By LeShea Gray
In December 2017, a couple of months after turning 40, I told my doctor I’d been feeling sleepy all the time and not like myself. The doctor went to look at my blood work, and when she came back into the room, she pulled up a chair, put her hand on my leg, and, with the softest voice, told me I was pregnant.
“PREGNANT!?” I shouted. My husband, David, and I had tried for years to have a second child, and nothing. I started to feel faint and had to lie down. I thought, “I’m 40 with a 14-year-old, and now we’re starting over.” David had just started a new business while working at his longtime job; I had quit my job earlier that year to care for my grandmother, who’d passed away in August; and we were living in a rental house while building our new home.
But after the shock wore off, we were excited! Soon, we found out we were having a boy.
I started getting a progesterone shot at three months pregnant to help prevent early labor. A few weeks later, I noticed a small knot in my left breast. David and I thought, “It’s a swollen milk duct,” but I got an ultrasound and a biopsy. A few days after the biopsy, the surgeon’s office called and said they needed to “check the incisions.” When I got ready to go in the following day, my car had a flat, so David took me.
The doctor and his nurse told us: “I’m so sorry, you have stage 2 breast cancer. It’s growing like wildfire because all the hormones are feeding it, and you have to have a mastectomy next week and then start chemo, or you and the baby won’t be here.”
After that, I didn’t hear another word because I couldn’t stop crying. Evidently, I had a tiny cancer cell in my breast, and when I started the progesterone shot, it blew it up like crazy. However, had I not gotten pregnant, the cancer would have shown up a year or two down the road and would have been even further along. Do you see how amazing
LeShea with her miracle baby, Camp, now 5 years old
At five months pregnant, I had my first mastectomy. Before the surgery, the elders at my mother’s home church laid hands on me and prayed over me, the baby, and my family. My anxiety left after that experience.
At six months pregnant, I started chemo. I did lose my hair, but I wore a wig made by a God-loving lady I’d been introduced to. The wig was so natural-looking that nobody knew it was a wig half the time.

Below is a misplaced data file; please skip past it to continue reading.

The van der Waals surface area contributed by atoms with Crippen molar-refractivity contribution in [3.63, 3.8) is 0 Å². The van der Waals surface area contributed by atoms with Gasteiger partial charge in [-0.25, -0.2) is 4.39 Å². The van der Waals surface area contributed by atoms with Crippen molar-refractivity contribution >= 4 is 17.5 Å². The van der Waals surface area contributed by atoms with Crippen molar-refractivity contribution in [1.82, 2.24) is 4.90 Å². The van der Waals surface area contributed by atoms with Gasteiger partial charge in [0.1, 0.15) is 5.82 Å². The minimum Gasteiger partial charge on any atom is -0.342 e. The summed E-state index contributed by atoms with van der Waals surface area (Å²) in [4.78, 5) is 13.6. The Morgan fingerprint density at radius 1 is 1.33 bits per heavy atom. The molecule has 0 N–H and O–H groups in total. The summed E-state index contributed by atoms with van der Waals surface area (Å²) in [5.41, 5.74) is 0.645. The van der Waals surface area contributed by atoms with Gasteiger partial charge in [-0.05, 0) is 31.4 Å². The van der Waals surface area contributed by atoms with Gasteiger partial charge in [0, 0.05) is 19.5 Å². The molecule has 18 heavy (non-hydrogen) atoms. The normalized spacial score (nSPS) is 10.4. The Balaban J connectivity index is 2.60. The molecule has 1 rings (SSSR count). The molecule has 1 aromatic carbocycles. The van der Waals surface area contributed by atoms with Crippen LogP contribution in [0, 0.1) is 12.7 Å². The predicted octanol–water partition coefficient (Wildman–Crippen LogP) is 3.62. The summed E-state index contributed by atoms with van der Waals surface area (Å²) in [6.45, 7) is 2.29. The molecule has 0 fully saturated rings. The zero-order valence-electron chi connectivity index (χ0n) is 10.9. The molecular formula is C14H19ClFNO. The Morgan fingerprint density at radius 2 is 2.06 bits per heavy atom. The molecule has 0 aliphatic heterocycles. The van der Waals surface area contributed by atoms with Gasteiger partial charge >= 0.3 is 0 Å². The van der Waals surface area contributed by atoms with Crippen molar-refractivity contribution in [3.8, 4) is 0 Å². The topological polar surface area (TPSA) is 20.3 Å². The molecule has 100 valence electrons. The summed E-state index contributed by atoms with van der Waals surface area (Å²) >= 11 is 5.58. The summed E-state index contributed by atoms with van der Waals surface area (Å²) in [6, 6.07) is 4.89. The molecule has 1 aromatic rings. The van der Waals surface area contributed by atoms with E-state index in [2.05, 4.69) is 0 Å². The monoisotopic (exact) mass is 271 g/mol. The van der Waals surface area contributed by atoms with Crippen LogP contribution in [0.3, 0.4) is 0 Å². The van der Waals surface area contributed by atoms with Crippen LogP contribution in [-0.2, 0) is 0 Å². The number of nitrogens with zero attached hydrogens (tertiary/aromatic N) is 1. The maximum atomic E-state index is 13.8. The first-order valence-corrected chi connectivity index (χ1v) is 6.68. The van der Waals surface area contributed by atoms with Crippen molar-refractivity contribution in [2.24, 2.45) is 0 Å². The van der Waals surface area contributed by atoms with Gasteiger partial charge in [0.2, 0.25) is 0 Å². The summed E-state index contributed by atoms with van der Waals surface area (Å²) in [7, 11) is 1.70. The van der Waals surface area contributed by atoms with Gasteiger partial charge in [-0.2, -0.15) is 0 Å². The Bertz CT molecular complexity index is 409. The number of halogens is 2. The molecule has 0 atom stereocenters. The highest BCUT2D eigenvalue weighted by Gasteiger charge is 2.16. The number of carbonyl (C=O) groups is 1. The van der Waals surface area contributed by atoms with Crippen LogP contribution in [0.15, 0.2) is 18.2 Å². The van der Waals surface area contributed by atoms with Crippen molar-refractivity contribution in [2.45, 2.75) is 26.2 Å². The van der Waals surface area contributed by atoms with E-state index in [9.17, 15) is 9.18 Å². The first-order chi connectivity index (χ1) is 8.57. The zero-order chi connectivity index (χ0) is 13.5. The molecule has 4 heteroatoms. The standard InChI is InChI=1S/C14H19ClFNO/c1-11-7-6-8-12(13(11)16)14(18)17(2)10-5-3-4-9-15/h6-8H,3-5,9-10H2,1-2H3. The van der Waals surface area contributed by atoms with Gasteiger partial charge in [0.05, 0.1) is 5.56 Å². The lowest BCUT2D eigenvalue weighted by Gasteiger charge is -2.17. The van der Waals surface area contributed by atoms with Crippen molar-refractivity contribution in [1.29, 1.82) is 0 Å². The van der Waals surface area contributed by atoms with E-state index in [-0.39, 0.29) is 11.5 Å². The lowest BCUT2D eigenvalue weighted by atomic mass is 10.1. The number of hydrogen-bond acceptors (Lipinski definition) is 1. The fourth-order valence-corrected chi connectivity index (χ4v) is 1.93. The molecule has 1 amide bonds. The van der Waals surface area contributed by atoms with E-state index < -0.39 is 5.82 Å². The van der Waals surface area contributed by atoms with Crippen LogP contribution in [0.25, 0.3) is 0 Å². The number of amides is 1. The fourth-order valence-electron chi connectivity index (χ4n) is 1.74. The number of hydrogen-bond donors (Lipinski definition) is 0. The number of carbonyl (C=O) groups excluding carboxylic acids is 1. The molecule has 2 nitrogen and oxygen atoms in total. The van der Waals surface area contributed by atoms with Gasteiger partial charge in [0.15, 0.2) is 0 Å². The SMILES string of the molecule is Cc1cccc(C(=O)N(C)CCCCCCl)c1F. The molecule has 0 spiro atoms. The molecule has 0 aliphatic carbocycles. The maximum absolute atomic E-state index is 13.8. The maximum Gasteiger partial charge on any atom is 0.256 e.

On September 13, 2018, I went into labor five weeks early. At 6:15 p.m., we welcomed a beautiful, healthy baby boy, 6 pounds 9 ounces, with a full head of hair! Campton (Camp) David Gray had made his arrival. Only God can perform such a miracle!
Later, we continued chemo, and on January 7, 2019, with God and my family by my side, I got to beat the “I Beat Cancer” drum at the Cancer Center!
Today, we live in our new home, David works one job at our business, Landri is in her second year of radiology school, and Camp just turned 5. He is the smartest little guy we’ve ever known. He is the life of the party, loves to sing songs about Jesus, and never meets a stranger. There is so much more to our story, but ALL GLORY TO GOD, there have been no more signs of cancer.
Because of cancer, we came closer to God, closer as a family, and closer to our community. We saw how powerful prayer is and that fixing things is not our job. When I quit my job to help my grandmother, God knew I would need to be at home the following year.
My uncle used to sing a song: “I’m a winner either way, if I go or if I stay.” When you let God lead, there is no losing.
LeShea and David Gray live in Pelahatchie and attend Pelahatchie Cornerstone Church. They have two children, Landri (20), and Camp (5). They are also the owners of Deep South Tactical in Pelahatchie.